Characterization of an adult mock circulation for testing cardiac support devices.
ABSTRACT A need exists for a mock circulation that behaves in a physiologic manner for testing cardiac devices in normal and pathologic states. To address this need, an integrated mock cardiovascular system consisting of an atrium, ventricle, and systemic and coronary vasculature was developed specifically for testing ventricular assist devices (VADs). This test configuration enables atrial or ventricular apex inflow and aortic outflow cannulation connections. The objective of this study was to assess the ability of the mock ventricle to mimic the Frank-Starling response of normal, heart failure, and cardiac recovery conditions. The pressure-volume relationship of the mock ventricle was evaluated by varying ventricular volume over a wide range via atrial (preload) and aortic (afterload) occlusions. The input impedance of the mock vasculature was calculated using aortic pressure and flow measurements and also was used to estimate resistance, compliance, and inertial mechanical properties of the circulatory system. Results demonstrated that the mock ventricle pressure-volume loops and the end diastolic and end systolic pressure-volume relationships are representative of the Starling characteristics of the natural heart for each of the test conditions. The mock vasculature can be configured to mimic the input impedance and mechanical properties of native vasculature in the normal state. Although mock circulation testing systems cannot replace in vivo models, this configuration should be well suited for developing experimental protocols, testing device feedback control algorithms, investigating flow profiles, and training surgical staff on the operational procedures of cardiovascular devices.
Article: A complete mock circulation loop for the evaluation of left, right, and biventricular assist devices.[show abstract] [hide abstract]
ABSTRACT: A new mock circulation loop was developed to replicate the necessary features of the systemic and pulmonic circulatory systems, including pulsatile left and right ventricles coupled with vascular compliances and resistances. A brief description of the mock loop construction is provided before results are presented confirming the recreation of perfusion rates and pressures found in the natural systemic and pulmonic vascular trees for a normal and failing heart at rest. This rig provides the ability to evaluate the hemodynamic effect of left, right, and biventricular assist devices in vitro. The small and compact mock circulation rig has the potential to reduce device evaluation costs by simulating the natural circulatory system, thus providing valuable device performance feedback prior to expensive in vivo animal trials.Artificial Organs 08/2005; 29(7):564-72. · 2.00 Impact Factor
Conference Proceeding: Noninvasive Pulsatile Flow Estimation for an Implantable Rotary Blood Pump[show abstract] [hide abstract]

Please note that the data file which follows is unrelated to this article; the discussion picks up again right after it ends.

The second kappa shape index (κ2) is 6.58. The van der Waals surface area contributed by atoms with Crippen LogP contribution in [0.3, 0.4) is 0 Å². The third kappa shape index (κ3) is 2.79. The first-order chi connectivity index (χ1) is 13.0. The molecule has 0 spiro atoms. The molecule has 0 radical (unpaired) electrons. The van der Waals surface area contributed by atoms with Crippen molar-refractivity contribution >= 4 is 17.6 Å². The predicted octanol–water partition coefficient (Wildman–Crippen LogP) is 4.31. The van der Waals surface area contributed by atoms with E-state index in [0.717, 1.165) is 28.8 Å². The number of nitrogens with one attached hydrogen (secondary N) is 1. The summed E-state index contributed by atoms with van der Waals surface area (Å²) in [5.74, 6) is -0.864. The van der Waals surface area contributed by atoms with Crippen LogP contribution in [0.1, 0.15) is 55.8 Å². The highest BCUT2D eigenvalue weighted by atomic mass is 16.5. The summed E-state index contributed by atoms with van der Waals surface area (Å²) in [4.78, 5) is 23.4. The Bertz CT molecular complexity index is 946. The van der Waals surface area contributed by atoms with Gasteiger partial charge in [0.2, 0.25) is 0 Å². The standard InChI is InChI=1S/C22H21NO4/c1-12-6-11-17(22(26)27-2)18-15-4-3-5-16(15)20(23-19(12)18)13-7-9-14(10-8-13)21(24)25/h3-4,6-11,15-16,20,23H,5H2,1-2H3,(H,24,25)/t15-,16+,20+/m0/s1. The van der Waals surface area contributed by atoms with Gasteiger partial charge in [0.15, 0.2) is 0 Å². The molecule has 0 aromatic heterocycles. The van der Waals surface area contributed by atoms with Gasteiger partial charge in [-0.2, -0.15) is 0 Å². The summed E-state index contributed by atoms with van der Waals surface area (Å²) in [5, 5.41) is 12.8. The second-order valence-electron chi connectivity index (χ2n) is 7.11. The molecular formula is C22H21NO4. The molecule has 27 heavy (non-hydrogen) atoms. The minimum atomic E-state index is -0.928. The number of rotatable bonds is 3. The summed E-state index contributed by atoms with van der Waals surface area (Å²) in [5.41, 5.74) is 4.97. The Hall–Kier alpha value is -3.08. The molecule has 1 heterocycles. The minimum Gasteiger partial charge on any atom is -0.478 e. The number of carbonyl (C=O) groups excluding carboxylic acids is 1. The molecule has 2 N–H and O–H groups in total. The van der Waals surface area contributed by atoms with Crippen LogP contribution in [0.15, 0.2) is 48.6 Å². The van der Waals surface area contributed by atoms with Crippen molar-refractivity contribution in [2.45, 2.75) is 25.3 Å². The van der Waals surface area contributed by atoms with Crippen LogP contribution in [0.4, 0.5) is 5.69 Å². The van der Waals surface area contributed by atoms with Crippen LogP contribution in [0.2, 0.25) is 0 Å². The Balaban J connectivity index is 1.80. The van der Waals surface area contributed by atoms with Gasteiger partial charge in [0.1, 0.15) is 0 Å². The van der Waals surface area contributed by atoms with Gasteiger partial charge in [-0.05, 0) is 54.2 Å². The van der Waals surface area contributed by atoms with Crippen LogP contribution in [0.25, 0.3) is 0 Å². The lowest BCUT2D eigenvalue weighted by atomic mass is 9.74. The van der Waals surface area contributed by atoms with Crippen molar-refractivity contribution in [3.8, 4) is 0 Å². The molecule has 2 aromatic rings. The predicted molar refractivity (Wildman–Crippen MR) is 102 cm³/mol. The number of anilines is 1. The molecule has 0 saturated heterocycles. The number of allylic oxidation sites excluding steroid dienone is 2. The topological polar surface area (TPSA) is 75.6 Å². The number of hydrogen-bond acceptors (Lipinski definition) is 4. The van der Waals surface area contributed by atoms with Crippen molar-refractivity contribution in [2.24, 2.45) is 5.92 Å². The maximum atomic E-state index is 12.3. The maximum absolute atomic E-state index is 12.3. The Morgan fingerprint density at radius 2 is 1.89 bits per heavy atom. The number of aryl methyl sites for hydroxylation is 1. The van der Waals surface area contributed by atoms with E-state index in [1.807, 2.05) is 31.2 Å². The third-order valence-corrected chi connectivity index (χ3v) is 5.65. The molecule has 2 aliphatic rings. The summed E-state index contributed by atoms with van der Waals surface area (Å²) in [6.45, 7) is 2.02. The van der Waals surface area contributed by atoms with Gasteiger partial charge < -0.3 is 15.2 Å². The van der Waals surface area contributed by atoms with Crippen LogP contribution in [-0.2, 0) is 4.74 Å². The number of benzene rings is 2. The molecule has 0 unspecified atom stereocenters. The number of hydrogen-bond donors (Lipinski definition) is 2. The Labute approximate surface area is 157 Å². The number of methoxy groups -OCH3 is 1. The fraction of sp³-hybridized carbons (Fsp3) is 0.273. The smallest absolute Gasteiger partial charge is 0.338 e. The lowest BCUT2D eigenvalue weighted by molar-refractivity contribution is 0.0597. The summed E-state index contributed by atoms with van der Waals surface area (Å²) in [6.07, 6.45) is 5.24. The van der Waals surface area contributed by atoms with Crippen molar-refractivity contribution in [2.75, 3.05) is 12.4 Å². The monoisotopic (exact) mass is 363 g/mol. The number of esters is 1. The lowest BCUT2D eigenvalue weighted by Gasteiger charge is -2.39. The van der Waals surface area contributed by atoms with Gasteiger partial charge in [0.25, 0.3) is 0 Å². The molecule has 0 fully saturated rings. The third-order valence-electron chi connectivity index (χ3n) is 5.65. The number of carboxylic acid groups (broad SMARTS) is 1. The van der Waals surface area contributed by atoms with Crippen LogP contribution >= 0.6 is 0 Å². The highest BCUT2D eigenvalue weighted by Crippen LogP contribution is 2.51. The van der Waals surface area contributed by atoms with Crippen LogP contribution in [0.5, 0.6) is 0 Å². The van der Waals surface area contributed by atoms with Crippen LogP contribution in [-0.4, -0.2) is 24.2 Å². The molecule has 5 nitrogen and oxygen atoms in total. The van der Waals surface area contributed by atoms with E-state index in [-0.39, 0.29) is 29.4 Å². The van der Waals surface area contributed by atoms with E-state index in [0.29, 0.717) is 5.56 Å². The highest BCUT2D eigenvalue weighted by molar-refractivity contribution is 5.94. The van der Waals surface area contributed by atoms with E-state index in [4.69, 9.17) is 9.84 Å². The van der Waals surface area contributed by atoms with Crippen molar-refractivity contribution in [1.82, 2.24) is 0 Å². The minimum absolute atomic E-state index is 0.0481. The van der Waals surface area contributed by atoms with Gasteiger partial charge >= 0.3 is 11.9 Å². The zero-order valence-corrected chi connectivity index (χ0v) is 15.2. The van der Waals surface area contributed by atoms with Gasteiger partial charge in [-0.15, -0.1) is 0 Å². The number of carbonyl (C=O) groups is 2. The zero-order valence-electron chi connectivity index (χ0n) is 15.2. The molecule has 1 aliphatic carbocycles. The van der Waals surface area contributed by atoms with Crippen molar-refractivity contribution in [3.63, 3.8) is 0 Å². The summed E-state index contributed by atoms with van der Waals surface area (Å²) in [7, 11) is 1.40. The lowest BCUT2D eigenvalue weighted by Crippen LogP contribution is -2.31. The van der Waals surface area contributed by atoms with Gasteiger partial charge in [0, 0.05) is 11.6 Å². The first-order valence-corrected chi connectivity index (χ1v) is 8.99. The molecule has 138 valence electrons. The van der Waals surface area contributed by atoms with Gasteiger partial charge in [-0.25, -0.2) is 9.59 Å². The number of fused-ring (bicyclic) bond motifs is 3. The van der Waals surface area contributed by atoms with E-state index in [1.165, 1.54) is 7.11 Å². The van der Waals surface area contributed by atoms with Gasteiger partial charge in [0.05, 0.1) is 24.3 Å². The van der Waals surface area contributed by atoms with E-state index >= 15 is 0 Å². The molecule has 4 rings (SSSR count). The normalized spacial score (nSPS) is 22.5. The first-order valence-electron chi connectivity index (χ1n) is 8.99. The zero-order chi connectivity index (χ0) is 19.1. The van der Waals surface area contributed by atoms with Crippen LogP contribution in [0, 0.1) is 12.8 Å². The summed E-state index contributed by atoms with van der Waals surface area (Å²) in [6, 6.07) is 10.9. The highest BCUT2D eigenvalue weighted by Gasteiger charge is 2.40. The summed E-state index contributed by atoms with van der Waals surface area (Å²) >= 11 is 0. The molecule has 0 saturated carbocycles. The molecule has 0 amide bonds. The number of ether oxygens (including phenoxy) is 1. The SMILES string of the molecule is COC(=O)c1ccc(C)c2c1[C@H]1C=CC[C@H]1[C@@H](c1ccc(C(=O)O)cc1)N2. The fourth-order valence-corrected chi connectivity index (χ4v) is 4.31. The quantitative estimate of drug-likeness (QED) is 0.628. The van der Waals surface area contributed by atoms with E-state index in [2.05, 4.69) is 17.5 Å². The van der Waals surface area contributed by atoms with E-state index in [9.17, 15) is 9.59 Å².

ABSTRACT: A noninvasive approach to the task of pulsatile flow estimation in an implantable rotary blood pump (iRBP) has been proposed. Employing six fluid solutions representing a range of viscosities equivalent to 20-50% blood hematocrit (HCT), pulsatile flow data was acquired from an in vitro mock circulatory loop. The entire operating range of the pump was examined, including flows from -2 to 12 L/min. Taking the pump feedback signals of speed and power, together with the HCT level, as input parameters, several flow estimate models were developed via system identification methods. Three autoregressive with exogenous input (ARX) model structures were evaluated: structures I and II used the input parameters directly; structure II incorporated additional terms for HCT; and the third structure employed as input a non-pulsatile flow estimate equation. Optimal model orders were determined, and the associated models yielded minimum mean flow errors of 5.49% and 0.258 L/min for structure II, and 5.77% and 0.270 L/min for structure III, when validated on unseen data. The models developed in this study present a practical method of accurately estimating iRBP flow in a pulsatile environment.Engineering in Medicine and Biology Society, 2007. EMBS 2007. 29th Annual International Conference of the IEEE; 09/2007
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ABSTRACT: Continuous flow ventricular assist devices (VADs) for mechanical circulatory support (MCS) are generally smaller and believed to be more reliable than pulsatile VADs. However, regarding continuous flow, there are concerns about the decreased pulsatility and ventricular unloading. Moreover, pulsatile VADs offer a wider range in control strategies. For this reason, we used a computer model to evaluate whether pulsatile operation of a continuous flow VAD would be more beneficial than the standard constant pump speed. The computer model describes the left and right ventricle with one-fiber heart contraction models, and the systemic, pulmonary, and coronary circulation with lumped parameter hemodynamical models, while the heart rate is regulated with a baroreflex model. With this computer model, both normal and heart failure hemodynamics were simulated. A HeartMate II left ventricular assist device model was connected to this model, and both constant speed and pulsatile support were simulated. Pulsatile support did not solve the decreased pulsatility issue, but it did improve perfusion (cardiac index and coronary flow) and unloading (stroke work and heart rate) compared with constant speed. Also, pulsatile support would be beneficial for developing control strategies, as it offers more options to adjust assist device settings to the patient's needs. Because the mathematical model used in this study can simulate different assist device settings, it can play a valuable role in developing mechanical circulatory support control strategies.Artificial Organs 07/2009; 33(8):593-603. · 2.00 Impact Factor